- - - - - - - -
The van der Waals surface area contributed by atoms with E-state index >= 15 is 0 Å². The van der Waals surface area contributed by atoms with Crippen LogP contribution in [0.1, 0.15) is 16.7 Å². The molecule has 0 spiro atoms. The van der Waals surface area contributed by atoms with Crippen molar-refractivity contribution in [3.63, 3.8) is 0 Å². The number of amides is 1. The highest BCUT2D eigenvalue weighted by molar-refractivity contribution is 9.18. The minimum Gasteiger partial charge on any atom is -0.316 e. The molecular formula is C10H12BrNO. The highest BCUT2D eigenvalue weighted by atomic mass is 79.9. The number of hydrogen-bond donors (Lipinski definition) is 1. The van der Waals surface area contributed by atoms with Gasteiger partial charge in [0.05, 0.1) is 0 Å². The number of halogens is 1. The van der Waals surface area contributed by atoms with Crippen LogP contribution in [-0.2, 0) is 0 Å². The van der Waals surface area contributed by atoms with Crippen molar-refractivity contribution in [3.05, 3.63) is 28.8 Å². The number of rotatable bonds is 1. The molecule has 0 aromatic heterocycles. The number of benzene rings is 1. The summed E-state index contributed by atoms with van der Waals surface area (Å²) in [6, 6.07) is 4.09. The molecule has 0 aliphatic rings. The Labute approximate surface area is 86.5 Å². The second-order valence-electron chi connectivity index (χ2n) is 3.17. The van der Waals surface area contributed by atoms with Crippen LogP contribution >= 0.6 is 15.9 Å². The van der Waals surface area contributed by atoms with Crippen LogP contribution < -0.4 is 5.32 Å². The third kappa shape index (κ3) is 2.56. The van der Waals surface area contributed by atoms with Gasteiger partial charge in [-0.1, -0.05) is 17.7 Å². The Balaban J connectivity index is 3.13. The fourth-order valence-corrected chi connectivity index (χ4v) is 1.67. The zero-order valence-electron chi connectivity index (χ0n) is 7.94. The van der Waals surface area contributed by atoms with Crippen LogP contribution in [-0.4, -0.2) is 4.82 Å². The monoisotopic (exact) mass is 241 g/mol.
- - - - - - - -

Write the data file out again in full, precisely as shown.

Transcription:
The van der Waals surface area contributed by atoms with E-state index >= 15 is 0 Å². The van der Waals surface area contributed by atoms with Crippen LogP contribution in [0.1, 0.15) is 16.7 Å². The molecule has 0 spiro atoms. The van der Waals surface area contributed by atoms with Crippen molar-refractivity contribution in [3.63, 3.8) is 0 Å². The number of amides is 1. The highest BCUT2D eigenvalue weighted by molar-refractivity contribution is 9.18. The minimum Gasteiger partial charge on any atom is -0.316 e. The molecular formula is C10H12BrNO. The highest BCUT2D eigenvalue weighted by atomic mass is 79.9. The number of hydrogen-bond donors (Lipinski definition) is 1. The van der Waals surface area contributed by atoms with Gasteiger partial charge in [0.05, 0.1) is 0 Å². The number of halogens is 1. The van der Waals surface area contributed by atoms with Crippen LogP contribution in [-0.2, 0) is 0 Å². The van der Waals surface area contributed by atoms with Crippen molar-refractivity contribution in [3.05, 3.63) is 28.8 Å². The number of rotatable bonds is 1. The molecule has 0 aromatic heterocycles. The number of benzene rings is 1. The summed E-state index contributed by atoms with van der Waals surface area (Å²) in [6, 6.07) is 4.09. The molecule has 0 aliphatic rings. The Labute approximate surface area is 86.5 Å². The second-order valence-electron chi connectivity index (χ2n) is 3.17. The van der Waals surface area contributed by atoms with Crippen LogP contribution >= 0.6 is 15.9 Å². The van der Waals surface area contributed by atoms with Crippen LogP contribution < -0.4 is 5.32 Å². The third kappa shape index (κ3) is 2.56. The van der Waals surface area contributed by atoms with Gasteiger partial charge in [-0.1, -0.05) is 17.7 Å². The Balaban J connectivity index is 3.13. The fourth-order valence-corrected chi connectivity index (χ4v) is 1.67. The zero-order valence-electron chi connectivity index (χ0n) is 7.94. The van der Waals surface area contributed by atoms with Crippen LogP contribution in [-0.4, -0.2) is 4.82 Å². The monoisotopic (exact) mass is 241 g/mol.